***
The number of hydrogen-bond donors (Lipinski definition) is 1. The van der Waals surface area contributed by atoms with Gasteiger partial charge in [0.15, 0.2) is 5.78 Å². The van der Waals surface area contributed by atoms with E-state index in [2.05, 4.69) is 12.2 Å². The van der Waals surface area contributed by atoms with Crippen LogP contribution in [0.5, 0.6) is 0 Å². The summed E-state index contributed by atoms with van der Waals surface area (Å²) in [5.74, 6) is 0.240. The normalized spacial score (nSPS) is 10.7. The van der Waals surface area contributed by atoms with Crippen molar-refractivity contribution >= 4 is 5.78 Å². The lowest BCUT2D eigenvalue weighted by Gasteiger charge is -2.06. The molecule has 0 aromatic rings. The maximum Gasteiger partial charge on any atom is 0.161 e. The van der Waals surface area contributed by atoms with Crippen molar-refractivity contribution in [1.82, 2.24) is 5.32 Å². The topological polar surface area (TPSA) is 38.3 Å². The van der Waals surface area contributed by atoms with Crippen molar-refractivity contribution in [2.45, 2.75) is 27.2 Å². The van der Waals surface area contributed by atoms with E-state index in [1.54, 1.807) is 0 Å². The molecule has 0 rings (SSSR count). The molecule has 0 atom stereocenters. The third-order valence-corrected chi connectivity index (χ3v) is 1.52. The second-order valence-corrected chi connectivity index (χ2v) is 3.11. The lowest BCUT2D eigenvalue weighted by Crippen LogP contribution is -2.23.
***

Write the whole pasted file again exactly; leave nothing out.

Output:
The number of hydrogen-bond donors (Lipinski definition) is 1. The van der Waals surface area contributed by atoms with Gasteiger partial charge in [0.15, 0.2) is 5.78 Å². The van der Waals surface area contributed by atoms with E-state index in [2.05, 4.69) is 12.2 Å². The van der Waals surface area contributed by atoms with Crippen LogP contribution in [0.5, 0.6) is 0 Å². The summed E-state index contributed by atoms with van der Waals surface area (Å²) in [5.74, 6) is 0.240. The normalized spacial score (nSPS) is 10.7. The van der Waals surface area contributed by atoms with Crippen molar-refractivity contribution >= 4 is 5.78 Å². The lowest BCUT2D eigenvalue weighted by Gasteiger charge is -2.06. The molecule has 0 aromatic rings. The maximum Gasteiger partial charge on any atom is 0.161 e. The van der Waals surface area contributed by atoms with Crippen molar-refractivity contribution in [1.82, 2.24) is 5.32 Å². The topological polar surface area (TPSA) is 38.3 Å². The van der Waals surface area contributed by atoms with Crippen molar-refractivity contribution in [2.45, 2.75) is 27.2 Å². The van der Waals surface area contributed by atoms with E-state index in [1.54, 1.807) is 0 Å². The molecule has 0 rings (SSSR count). The molecule has 0 atom stereocenters. The third-order valence-corrected chi connectivity index (χ3v) is 1.52. The second-order valence-corrected chi connectivity index (χ2v) is 3.11. The lowest BCUT2D eigenvalue weighted by Crippen LogP contribution is -2.23.